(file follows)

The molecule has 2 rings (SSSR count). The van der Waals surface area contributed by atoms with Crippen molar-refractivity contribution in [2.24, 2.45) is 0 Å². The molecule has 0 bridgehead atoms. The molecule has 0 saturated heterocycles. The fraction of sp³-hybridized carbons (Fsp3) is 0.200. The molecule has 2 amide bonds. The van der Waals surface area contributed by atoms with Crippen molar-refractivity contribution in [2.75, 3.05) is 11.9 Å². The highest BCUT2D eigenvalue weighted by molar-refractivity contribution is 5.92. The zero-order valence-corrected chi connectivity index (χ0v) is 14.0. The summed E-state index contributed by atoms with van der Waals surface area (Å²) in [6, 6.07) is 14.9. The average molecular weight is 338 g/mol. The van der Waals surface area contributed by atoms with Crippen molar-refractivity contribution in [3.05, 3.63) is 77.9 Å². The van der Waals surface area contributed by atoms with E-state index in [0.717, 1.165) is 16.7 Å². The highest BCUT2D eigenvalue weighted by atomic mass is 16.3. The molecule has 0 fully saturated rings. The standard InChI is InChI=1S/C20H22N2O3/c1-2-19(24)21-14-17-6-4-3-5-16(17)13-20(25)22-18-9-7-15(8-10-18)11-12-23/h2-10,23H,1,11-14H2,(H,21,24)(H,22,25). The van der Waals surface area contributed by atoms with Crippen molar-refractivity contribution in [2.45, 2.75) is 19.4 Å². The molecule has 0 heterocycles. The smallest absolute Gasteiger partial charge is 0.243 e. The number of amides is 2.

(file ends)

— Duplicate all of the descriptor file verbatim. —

The molecule has 2 rings (SSSR count). The van der Waals surface area contributed by atoms with Crippen molar-refractivity contribution in [2.24, 2.45) is 0 Å². The molecule has 0 bridgehead atoms. The molecule has 0 saturated heterocycles. The fraction of sp³-hybridized carbons (Fsp3) is 0.200. The molecule has 2 amide bonds. The van der Waals surface area contributed by atoms with Crippen molar-refractivity contribution in [2.75, 3.05) is 11.9 Å². The highest BCUT2D eigenvalue weighted by molar-refractivity contribution is 5.92. The zero-order valence-corrected chi connectivity index (χ0v) is 14.0. The summed E-state index contributed by atoms with van der Waals surface area (Å²) in [6, 6.07) is 14.9. The average molecular weight is 338 g/mol. The van der Waals surface area contributed by atoms with Crippen molar-refractivity contribution in [3.05, 3.63) is 77.9 Å². The van der Waals surface area contributed by atoms with E-state index in [0.717, 1.165) is 16.7 Å². The highest BCUT2D eigenvalue weighted by atomic mass is 16.3. The molecule has 0 fully saturated rings. The standard InChI is InChI=1S/C20H22N2O3/c1-2-19(24)21-14-17-6-4-3-5-16(17)13-20(25)22-18-9-7-15(8-10-18)11-12-23/h2-10,23H,1,11-14H2,(H,21,24)(H,22,25). The van der Waals surface area contributed by atoms with Crippen molar-refractivity contribution in [2.45, 2.75) is 19.4 Å². The molecule has 0 heterocycles. The smallest absolute Gasteiger partial charge is 0.243 e. The number of amides is 2.